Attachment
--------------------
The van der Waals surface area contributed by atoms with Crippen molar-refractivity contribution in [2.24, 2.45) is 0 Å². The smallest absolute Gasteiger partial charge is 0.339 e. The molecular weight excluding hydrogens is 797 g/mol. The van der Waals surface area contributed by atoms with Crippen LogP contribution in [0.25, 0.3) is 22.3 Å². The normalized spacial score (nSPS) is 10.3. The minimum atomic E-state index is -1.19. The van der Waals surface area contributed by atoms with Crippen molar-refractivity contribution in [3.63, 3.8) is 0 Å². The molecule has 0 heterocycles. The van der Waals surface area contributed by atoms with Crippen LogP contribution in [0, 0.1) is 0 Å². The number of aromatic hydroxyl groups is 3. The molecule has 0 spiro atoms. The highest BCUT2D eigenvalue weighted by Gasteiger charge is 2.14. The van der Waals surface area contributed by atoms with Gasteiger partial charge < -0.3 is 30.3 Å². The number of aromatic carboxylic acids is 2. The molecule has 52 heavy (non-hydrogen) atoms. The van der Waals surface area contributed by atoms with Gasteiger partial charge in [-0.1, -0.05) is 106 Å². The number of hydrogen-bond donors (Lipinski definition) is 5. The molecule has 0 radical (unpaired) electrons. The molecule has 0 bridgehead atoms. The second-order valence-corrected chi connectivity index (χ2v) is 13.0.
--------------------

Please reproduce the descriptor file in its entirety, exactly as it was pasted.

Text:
The van der Waals surface area contributed by atoms with Crippen molar-refractivity contribution in [2.24, 2.45) is 0 Å². The smallest absolute Gasteiger partial charge is 0.339 e. The molecular weight excluding hydrogens is 797 g/mol. The van der Waals surface area contributed by atoms with Crippen LogP contribution in [0.25, 0.3) is 22.3 Å². The normalized spacial score (nSPS) is 10.3. The minimum atomic E-state index is -1.19. The van der Waals surface area contributed by atoms with Crippen molar-refractivity contribution in [3.63, 3.8) is 0 Å². The molecule has 0 heterocycles. The van der Waals surface area contributed by atoms with Crippen LogP contribution in [0, 0.1) is 0 Å². The number of aromatic hydroxyl groups is 3. The molecule has 0 spiro atoms. The highest BCUT2D eigenvalue weighted by Gasteiger charge is 2.14. The van der Waals surface area contributed by atoms with Gasteiger partial charge < -0.3 is 30.3 Å². The number of aromatic carboxylic acids is 2. The molecule has 52 heavy (non-hydrogen) atoms. The van der Waals surface area contributed by atoms with Gasteiger partial charge in [-0.1, -0.05) is 106 Å². The number of hydrogen-bond donors (Lipinski definition) is 5. The molecule has 0 radical (unpaired) electrons. The molecule has 0 bridgehead atoms. The second-order valence-corrected chi connectivity index (χ2v) is 13.0.